What Planet Are You On?'s Food Scientist Dr. Marco Springmann, Senior Researcher on Environmental Sustainability and Public Health at the University of Oxford, explains how our diet impacts the planet and what changes we can make to improve our environmental footprint. 

Changing your diet is one of the most effective ways of reducing your environmental footprint. At the moment, the food system – which covers everything from production to consumption – is responsible for over a quarter of all greenhouse gas emissions, and therefore a major driver of climate change.

And unlike the electricity or transport systems, there are no easy technological options available to substantially reduce the carbon footprint of our diets.

So, without dietary changes towards more sustainable diets, there is hardly any chance to limit global warming to below 2 degrees Celsius and avoid dangerous levels of climate change – that's according to research that an international team of researchers and I have conducted.

To understand why that is, let me first explain a bit more about the greenhouse gas emissions of the food system.

The great majority of food-related emissions occur during livestock production. At a global level, more than three quarters of all food-related emissions are due to animal agriculture, and that percentage is even a bit higher in Ireland due to its focus on meat and dairy production.

Animals generate so many greenhouse gas emissions for two reasons: first, they are very inefficient converters of feed into body mass (meat). For example, a beef cow needs anywhere between 10 and 50 kg of feed to gain 1 kg of body mass. For pigs, that ratio stands at around 6 kg, for chicken at 4 kg, and for fish at around 2 kg.

All that feed will have to be grown, or, in the case of some fish-eating fish, caught, and that requires the use of machinery which emits carbon dioxide – the greenhouse gas most people are familiar with – as well as, and more importantly, the application of fertilizers on fields, something that generates another, more potent greenhouse gas called nitrous oxide. 

Then there is another big source of greenhouse gas emissions that is directly related to a specific group of animals that include cows and sheep.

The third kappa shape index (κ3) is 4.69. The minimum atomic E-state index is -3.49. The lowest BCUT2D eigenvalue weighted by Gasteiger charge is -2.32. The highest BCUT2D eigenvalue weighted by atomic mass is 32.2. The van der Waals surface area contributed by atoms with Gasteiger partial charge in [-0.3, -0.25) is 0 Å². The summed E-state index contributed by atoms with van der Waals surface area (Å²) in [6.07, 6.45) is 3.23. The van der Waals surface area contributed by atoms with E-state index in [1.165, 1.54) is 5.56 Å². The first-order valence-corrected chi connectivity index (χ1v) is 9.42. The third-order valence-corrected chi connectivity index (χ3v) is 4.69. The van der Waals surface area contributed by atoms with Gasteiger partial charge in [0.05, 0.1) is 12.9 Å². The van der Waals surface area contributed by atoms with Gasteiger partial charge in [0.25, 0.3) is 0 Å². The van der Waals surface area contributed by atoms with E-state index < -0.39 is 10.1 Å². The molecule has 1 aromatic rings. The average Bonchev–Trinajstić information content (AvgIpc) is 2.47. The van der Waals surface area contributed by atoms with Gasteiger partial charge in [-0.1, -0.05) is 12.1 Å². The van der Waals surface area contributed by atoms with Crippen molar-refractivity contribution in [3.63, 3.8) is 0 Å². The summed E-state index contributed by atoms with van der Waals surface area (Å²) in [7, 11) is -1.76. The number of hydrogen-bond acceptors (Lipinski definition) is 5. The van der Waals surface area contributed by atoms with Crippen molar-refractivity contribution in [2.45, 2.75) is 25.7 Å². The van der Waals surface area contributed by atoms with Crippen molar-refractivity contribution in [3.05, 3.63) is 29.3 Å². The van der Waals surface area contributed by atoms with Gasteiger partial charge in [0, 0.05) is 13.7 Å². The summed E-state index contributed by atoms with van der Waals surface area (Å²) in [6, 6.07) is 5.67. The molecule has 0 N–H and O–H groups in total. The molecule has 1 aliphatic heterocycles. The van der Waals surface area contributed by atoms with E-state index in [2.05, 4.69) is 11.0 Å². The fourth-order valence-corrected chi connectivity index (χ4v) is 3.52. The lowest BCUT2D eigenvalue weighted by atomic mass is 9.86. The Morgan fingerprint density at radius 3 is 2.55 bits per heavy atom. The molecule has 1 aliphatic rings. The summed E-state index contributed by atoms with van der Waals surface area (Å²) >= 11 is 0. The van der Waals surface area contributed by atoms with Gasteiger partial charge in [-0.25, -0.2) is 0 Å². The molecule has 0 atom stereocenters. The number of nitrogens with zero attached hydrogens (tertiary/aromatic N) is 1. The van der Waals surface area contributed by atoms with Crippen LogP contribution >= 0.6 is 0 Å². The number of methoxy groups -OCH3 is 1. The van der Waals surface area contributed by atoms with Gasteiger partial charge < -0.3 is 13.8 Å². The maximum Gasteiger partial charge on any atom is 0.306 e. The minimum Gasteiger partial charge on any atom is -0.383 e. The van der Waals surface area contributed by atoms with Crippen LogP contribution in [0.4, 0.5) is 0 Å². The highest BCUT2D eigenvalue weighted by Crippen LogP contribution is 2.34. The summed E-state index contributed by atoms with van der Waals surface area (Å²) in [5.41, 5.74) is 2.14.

These animals have multiple stomachs (rumens), and during digestion they produce a potent greenhouse gas called methane which they sporadically burp up. You might think: how much harm can it be to occasionally burp? Well, when it comes to cows, there is in fact so much burping going on that the methane emissions that are generated in the process contribute well over a third (39% to be precise) of all livestock emissions. In comparison, feed production (not just for cows and sheep) contributes nearly half (45%), and transport around 5-6%. 

That’s right, the thing lots of people seem to care about – food miles – don’t really matter that much. Instead, much of the emissions of the food system are related to the characteristics of the animals we eat, in particular, their feed and their burps.

Cows and sheep are the highest emitters, pigs, chicken, and fish are somewhere in the middle, and plants, which don’t need any feed and don’t burp, have the lowest emissions. Of course, there are some tech options and changes in management, such as playing around with feed compositions, that can reduce livestock emissions by a bit.

But those reductions are nowhere near what dietary changes can do: a kg of plant-based protein sources, such as beans or lentils, typically has an emissions footprint that is more than one hundred times lower than that of beef and lamb, and about ten times lower than those of pork, poultry, fish, or milk.

It’s easy to see that the most effective way of reducing our food-related emissions footprints is to reduce the amount of animal products we eat.  

lentils

I and that international team of researchers I mentioned earlier calculated by how much we would have to reduce our consumption of animal products to arrive at a sustainable diet that, together with technological changes, allows us to combat climate change and preserve our environmental resources: if you limit your consumption of red meat (including beef, lamb and pork) to one serving a week, poultry to two servings a week, fish to two servings a week, milk (or cheese) to one serving per day, and for two days you eat a vegetarian or vegan diet, then you do your bit to reduce the impact of the food system to within environmental limits in line with avoiding dangerous levels of climate change. 

How far away is Ireland from such a diet?

Well, it might not come at a surprise to you when I say that the Irish diet is far from being sustainable. Compared to the sustainable limits outlined above, the Irish diet contains almost eight times too much red meat, almost three times too much milk and dairy, and also two thirds too many eggs and a third too much poultry than would be sustainable. 

Summing all that up, the average emission footprint of the Irish diet is about double of what is globally sustainable: 4.73 kg of carbon dioxide equivalents per person per day compared to 2.44 kg.

That number sounds overly precise, and it might well be, but according to our analysis, if you have a food-related emissions footprint that is greater than 2-3 kg, then you essentially outsource the responsibility for reducing diet-related emissions to somebody else who then has to make larger dietary changes in order to avoid dangerous levels of climate change. Not that I want to be moralistic here. 

You can assess your personal diet-related footprint here.

That leaves me to say: live long and prosper, and happy cooking!  

Watch the brand-new series of What Planet Are You On? with presenter Maia Dunphy on RTÉ One on Sunday evenings at 18.30.